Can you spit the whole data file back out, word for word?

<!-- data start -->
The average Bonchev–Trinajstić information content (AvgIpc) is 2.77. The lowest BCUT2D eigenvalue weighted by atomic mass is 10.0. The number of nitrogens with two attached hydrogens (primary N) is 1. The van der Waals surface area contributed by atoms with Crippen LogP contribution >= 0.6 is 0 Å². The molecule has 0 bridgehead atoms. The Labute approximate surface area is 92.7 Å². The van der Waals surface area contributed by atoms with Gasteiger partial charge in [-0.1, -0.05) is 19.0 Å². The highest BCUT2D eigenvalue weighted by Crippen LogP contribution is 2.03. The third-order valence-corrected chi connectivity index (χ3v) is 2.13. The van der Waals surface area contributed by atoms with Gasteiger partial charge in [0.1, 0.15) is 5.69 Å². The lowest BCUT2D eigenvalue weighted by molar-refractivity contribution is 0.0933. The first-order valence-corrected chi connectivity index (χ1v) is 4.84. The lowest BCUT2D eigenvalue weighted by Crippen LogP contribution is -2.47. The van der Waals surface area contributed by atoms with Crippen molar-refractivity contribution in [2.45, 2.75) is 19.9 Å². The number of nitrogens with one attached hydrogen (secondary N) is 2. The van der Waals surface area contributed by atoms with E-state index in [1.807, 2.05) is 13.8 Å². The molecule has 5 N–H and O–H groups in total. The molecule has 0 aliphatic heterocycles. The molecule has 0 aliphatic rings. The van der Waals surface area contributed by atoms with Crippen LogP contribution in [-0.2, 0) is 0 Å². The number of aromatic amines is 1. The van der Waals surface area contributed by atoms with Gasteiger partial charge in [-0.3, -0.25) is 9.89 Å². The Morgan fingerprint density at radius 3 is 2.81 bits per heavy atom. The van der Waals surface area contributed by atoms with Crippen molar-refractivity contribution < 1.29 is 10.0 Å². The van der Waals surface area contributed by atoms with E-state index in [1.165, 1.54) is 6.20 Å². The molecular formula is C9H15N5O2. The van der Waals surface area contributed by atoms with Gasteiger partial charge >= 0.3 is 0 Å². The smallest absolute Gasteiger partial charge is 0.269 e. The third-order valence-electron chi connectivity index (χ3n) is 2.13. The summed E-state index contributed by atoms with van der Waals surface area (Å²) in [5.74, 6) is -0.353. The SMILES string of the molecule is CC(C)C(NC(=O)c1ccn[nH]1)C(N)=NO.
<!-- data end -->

The average Bonchev–Trinajstić information content (AvgIpc) is 2.77. The lowest BCUT2D eigenvalue weighted by atomic mass is 10.0. The number of nitrogens with two attached hydrogens (primary N) is 1. The van der Waals surface area contributed by atoms with Crippen LogP contribution >= 0.6 is 0 Å². The molecule has 0 bridgehead atoms. The Labute approximate surface area is 92.7 Å². The van der Waals surface area contributed by atoms with Gasteiger partial charge in [-0.1, -0.05) is 19.0 Å². The highest BCUT2D eigenvalue weighted by Crippen LogP contribution is 2.03. The third-order valence-corrected chi connectivity index (χ3v) is 2.13. The van der Waals surface area contributed by atoms with Gasteiger partial charge in [0.1, 0.15) is 5.69 Å². The lowest BCUT2D eigenvalue weighted by molar-refractivity contribution is 0.0933. The first-order valence-corrected chi connectivity index (χ1v) is 4.84. The lowest BCUT2D eigenvalue weighted by Crippen LogP contribution is -2.47. The van der Waals surface area contributed by atoms with Crippen molar-refractivity contribution in [2.45, 2.75) is 19.9 Å². The number of nitrogens with one attached hydrogen (secondary N) is 2. The van der Waals surface area contributed by atoms with E-state index in [1.807, 2.05) is 13.8 Å². The molecule has 5 N–H and O–H groups in total. The molecule has 0 aliphatic heterocycles. The molecule has 0 aliphatic rings. The van der Waals surface area contributed by atoms with Crippen LogP contribution in [-0.2, 0) is 0 Å². The number of aromatic amines is 1. The van der Waals surface area contributed by atoms with Gasteiger partial charge in [-0.3, -0.25) is 9.89 Å². The Morgan fingerprint density at radius 3 is 2.81 bits per heavy atom. The van der Waals surface area contributed by atoms with Crippen molar-refractivity contribution < 1.29 is 10.0 Å². The van der Waals surface area contributed by atoms with E-state index in [1.165, 1.54) is 6.20 Å². The molecular formula is C9H15N5O2. The van der Waals surface area contributed by atoms with Gasteiger partial charge >= 0.3 is 0 Å². The smallest absolute Gasteiger partial charge is 0.269 e. The third-order valence-electron chi connectivity index (χ3n) is 2.13. The summed E-state index contributed by atoms with van der Waals surface area (Å²) in [5.74, 6) is -0.353. The SMILES string of the molecule is CC(C)C(NC(=O)c1ccn[nH]1)C(N)=NO.